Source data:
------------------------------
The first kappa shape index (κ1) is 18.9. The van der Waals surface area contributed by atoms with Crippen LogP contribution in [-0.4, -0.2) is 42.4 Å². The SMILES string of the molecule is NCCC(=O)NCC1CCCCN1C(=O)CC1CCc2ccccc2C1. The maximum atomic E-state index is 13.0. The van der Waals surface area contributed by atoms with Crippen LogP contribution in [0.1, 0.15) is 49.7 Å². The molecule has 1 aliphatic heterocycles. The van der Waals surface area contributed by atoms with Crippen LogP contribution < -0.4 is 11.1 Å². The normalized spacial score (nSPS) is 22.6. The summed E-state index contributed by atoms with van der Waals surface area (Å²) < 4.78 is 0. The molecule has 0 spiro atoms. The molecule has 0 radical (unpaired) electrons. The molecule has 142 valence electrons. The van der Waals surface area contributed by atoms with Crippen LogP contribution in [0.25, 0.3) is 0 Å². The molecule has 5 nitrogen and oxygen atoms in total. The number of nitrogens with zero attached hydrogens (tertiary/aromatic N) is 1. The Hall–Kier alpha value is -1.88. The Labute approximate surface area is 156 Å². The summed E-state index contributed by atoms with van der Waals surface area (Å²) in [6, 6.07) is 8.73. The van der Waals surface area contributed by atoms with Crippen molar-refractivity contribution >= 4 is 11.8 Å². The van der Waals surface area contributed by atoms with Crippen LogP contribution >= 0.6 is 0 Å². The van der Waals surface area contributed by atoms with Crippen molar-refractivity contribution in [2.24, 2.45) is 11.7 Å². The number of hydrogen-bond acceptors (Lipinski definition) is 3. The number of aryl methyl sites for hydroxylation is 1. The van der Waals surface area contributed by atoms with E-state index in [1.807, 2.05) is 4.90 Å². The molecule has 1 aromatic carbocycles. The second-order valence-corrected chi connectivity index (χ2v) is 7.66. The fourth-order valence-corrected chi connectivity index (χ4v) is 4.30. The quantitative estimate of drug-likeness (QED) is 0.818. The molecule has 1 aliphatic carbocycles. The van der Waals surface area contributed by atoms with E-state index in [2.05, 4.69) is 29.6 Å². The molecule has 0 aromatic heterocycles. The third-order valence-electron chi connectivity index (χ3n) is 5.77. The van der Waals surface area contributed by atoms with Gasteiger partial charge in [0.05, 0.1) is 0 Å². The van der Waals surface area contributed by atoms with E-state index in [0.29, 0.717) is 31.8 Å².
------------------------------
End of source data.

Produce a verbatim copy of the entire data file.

The first kappa shape index (κ1) is 18.9. The van der Waals surface area contributed by atoms with Crippen LogP contribution in [-0.4, -0.2) is 42.4 Å². The SMILES string of the molecule is NCCC(=O)NCC1CCCCN1C(=O)CC1CCc2ccccc2C1. The maximum atomic E-state index is 13.0. The van der Waals surface area contributed by atoms with Crippen LogP contribution in [0.1, 0.15) is 49.7 Å². The molecule has 1 aliphatic heterocycles. The van der Waals surface area contributed by atoms with Crippen LogP contribution < -0.4 is 11.1 Å². The normalized spacial score (nSPS) is 22.6. The summed E-state index contributed by atoms with van der Waals surface area (Å²) < 4.78 is 0. The molecule has 0 spiro atoms. The molecule has 0 radical (unpaired) electrons. The molecule has 142 valence electrons. The van der Waals surface area contributed by atoms with Crippen LogP contribution in [0.25, 0.3) is 0 Å². The molecule has 5 nitrogen and oxygen atoms in total. The number of nitrogens with zero attached hydrogens (tertiary/aromatic N) is 1. The Hall–Kier alpha value is -1.88. The Labute approximate surface area is 156 Å². The summed E-state index contributed by atoms with van der Waals surface area (Å²) in [6, 6.07) is 8.73. The van der Waals surface area contributed by atoms with Crippen molar-refractivity contribution >= 4 is 11.8 Å². The van der Waals surface area contributed by atoms with Crippen LogP contribution >= 0.6 is 0 Å². The van der Waals surface area contributed by atoms with Crippen molar-refractivity contribution in [2.24, 2.45) is 11.7 Å². The number of hydrogen-bond acceptors (Lipinski definition) is 3. The number of aryl methyl sites for hydroxylation is 1. The van der Waals surface area contributed by atoms with E-state index in [1.807, 2.05) is 4.90 Å². The molecule has 1 aromatic carbocycles. The second-order valence-corrected chi connectivity index (χ2v) is 7.66. The fourth-order valence-corrected chi connectivity index (χ4v) is 4.30. The quantitative estimate of drug-likeness (QED) is 0.818. The molecule has 1 aliphatic carbocycles. The van der Waals surface area contributed by atoms with E-state index in [2.05, 4.69) is 29.6 Å². The molecule has 0 aromatic heterocycles. The third-order valence-electron chi connectivity index (χ3n) is 5.77. The van der Waals surface area contributed by atoms with Gasteiger partial charge in [0.05, 0.1) is 0 Å². The van der Waals surface area contributed by atoms with E-state index in [0.29, 0.717) is 31.8 Å².